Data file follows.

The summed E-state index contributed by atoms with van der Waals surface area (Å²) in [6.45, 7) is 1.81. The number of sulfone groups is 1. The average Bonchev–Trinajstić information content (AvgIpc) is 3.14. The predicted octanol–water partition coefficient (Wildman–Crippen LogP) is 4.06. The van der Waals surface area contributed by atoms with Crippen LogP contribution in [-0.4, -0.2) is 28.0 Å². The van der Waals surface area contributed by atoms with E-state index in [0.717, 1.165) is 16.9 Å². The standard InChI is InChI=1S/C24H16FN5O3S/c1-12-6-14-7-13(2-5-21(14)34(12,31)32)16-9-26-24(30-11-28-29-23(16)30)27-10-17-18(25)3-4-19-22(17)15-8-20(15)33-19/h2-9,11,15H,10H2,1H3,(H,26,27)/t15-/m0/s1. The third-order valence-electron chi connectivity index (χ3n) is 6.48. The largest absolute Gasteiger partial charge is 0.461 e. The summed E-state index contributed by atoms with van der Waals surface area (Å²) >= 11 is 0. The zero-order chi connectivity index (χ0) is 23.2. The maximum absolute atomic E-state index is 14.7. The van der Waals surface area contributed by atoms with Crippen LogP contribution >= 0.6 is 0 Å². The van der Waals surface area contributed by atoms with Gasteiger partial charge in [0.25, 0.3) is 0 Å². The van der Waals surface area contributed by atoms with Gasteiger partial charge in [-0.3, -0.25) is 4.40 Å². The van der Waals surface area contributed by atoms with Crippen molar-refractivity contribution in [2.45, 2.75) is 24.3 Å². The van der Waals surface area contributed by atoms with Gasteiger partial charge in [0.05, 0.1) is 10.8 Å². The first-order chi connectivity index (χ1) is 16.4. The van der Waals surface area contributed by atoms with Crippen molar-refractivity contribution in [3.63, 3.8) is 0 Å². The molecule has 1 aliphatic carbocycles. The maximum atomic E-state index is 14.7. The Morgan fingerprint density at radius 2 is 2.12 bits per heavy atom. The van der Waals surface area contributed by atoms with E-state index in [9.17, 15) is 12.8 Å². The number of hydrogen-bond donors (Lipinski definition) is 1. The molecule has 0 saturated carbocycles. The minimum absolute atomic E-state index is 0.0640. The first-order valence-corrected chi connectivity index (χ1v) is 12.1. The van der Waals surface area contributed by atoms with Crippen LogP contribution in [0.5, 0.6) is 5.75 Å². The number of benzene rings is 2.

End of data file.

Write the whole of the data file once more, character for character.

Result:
The summed E-state index contributed by atoms with van der Waals surface area (Å²) in [6.45, 7) is 1.81. The number of sulfone groups is 1. The average Bonchev–Trinajstić information content (AvgIpc) is 3.14. The predicted octanol–water partition coefficient (Wildman–Crippen LogP) is 4.06. The van der Waals surface area contributed by atoms with Crippen LogP contribution in [-0.4, -0.2) is 28.0 Å². The van der Waals surface area contributed by atoms with E-state index in [0.717, 1.165) is 16.9 Å². The standard InChI is InChI=1S/C24H16FN5O3S/c1-12-6-14-7-13(2-5-21(14)34(12,31)32)16-9-26-24(30-11-28-29-23(16)30)27-10-17-18(25)3-4-19-22(17)15-8-20(15)33-19/h2-9,11,15H,10H2,1H3,(H,26,27)/t15-/m0/s1. The third-order valence-electron chi connectivity index (χ3n) is 6.48. The largest absolute Gasteiger partial charge is 0.461 e. The summed E-state index contributed by atoms with van der Waals surface area (Å²) >= 11 is 0. The zero-order chi connectivity index (χ0) is 23.2. The maximum absolute atomic E-state index is 14.7. The van der Waals surface area contributed by atoms with Crippen LogP contribution >= 0.6 is 0 Å². The van der Waals surface area contributed by atoms with Gasteiger partial charge in [0.25, 0.3) is 0 Å². The van der Waals surface area contributed by atoms with Gasteiger partial charge in [-0.3, -0.25) is 4.40 Å². The van der Waals surface area contributed by atoms with Crippen molar-refractivity contribution in [2.45, 2.75) is 24.3 Å². The van der Waals surface area contributed by atoms with Gasteiger partial charge in [0.05, 0.1) is 10.8 Å². The first-order chi connectivity index (χ1) is 16.4. The van der Waals surface area contributed by atoms with Crippen molar-refractivity contribution in [3.63, 3.8) is 0 Å². The molecule has 1 aliphatic carbocycles. The maximum atomic E-state index is 14.7. The Morgan fingerprint density at radius 2 is 2.12 bits per heavy atom. The van der Waals surface area contributed by atoms with E-state index in [9.17, 15) is 12.8 Å². The number of hydrogen-bond donors (Lipinski definition) is 1. The molecule has 0 saturated carbocycles. The minimum absolute atomic E-state index is 0.0640. The first-order valence-corrected chi connectivity index (χ1v) is 12.1. The van der Waals surface area contributed by atoms with Crippen LogP contribution in [0.5, 0.6) is 5.75 Å². The number of benzene rings is 2.